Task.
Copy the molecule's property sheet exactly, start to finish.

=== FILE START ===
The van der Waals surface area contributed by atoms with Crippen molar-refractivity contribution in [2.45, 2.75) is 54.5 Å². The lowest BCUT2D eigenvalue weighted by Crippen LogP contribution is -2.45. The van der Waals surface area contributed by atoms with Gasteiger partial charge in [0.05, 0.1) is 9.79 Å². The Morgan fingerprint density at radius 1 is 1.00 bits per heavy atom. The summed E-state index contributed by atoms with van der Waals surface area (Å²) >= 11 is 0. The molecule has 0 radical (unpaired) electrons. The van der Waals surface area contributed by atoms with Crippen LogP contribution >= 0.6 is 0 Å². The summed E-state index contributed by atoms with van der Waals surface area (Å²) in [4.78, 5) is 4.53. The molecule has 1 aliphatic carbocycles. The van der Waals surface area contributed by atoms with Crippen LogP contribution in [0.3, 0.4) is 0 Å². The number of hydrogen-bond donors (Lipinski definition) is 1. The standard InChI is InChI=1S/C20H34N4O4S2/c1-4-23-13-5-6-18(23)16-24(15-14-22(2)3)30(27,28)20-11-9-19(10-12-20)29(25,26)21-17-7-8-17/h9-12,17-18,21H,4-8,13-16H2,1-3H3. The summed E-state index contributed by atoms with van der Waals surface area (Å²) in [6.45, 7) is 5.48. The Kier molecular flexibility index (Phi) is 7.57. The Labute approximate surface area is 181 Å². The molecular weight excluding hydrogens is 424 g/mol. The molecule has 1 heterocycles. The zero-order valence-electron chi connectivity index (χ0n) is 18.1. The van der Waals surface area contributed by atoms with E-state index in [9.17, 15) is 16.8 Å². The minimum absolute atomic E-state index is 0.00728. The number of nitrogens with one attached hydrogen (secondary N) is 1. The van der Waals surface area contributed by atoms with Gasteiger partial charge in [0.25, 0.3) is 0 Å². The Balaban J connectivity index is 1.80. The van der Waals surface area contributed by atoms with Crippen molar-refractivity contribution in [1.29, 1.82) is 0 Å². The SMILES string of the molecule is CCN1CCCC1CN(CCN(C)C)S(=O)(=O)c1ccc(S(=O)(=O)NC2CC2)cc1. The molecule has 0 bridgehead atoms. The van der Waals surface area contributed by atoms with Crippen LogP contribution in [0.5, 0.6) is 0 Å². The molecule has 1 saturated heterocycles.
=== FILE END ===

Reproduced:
The van der Waals surface area contributed by atoms with Crippen molar-refractivity contribution in [2.45, 2.75) is 54.5 Å². The lowest BCUT2D eigenvalue weighted by Crippen LogP contribution is -2.45. The van der Waals surface area contributed by atoms with Gasteiger partial charge in [0.05, 0.1) is 9.79 Å². The Morgan fingerprint density at radius 1 is 1.00 bits per heavy atom. The summed E-state index contributed by atoms with van der Waals surface area (Å²) >= 11 is 0. The molecule has 0 radical (unpaired) electrons. The van der Waals surface area contributed by atoms with Crippen LogP contribution >= 0.6 is 0 Å². The summed E-state index contributed by atoms with van der Waals surface area (Å²) in [4.78, 5) is 4.53. The molecule has 1 aliphatic carbocycles. The van der Waals surface area contributed by atoms with Crippen LogP contribution in [0.3, 0.4) is 0 Å². The number of hydrogen-bond donors (Lipinski definition) is 1. The standard InChI is InChI=1S/C20H34N4O4S2/c1-4-23-13-5-6-18(23)16-24(15-14-22(2)3)30(27,28)20-11-9-19(10-12-20)29(25,26)21-17-7-8-17/h9-12,17-18,21H,4-8,13-16H2,1-3H3. The summed E-state index contributed by atoms with van der Waals surface area (Å²) in [6.45, 7) is 5.48. The Kier molecular flexibility index (Phi) is 7.57. The Labute approximate surface area is 181 Å². The molecular weight excluding hydrogens is 424 g/mol. The molecule has 1 heterocycles. The zero-order valence-electron chi connectivity index (χ0n) is 18.1. The van der Waals surface area contributed by atoms with E-state index in [9.17, 15) is 16.8 Å². The minimum absolute atomic E-state index is 0.00728. The number of nitrogens with one attached hydrogen (secondary N) is 1. The van der Waals surface area contributed by atoms with Gasteiger partial charge in [0.25, 0.3) is 0 Å². The Balaban J connectivity index is 1.80. The van der Waals surface area contributed by atoms with Crippen molar-refractivity contribution in [1.29, 1.82) is 0 Å². The SMILES string of the molecule is CCN1CCCC1CN(CCN(C)C)S(=O)(=O)c1ccc(S(=O)(=O)NC2CC2)cc1. The molecule has 0 bridgehead atoms. The van der Waals surface area contributed by atoms with Crippen LogP contribution in [0.5, 0.6) is 0 Å². The molecule has 1 saturated heterocycles.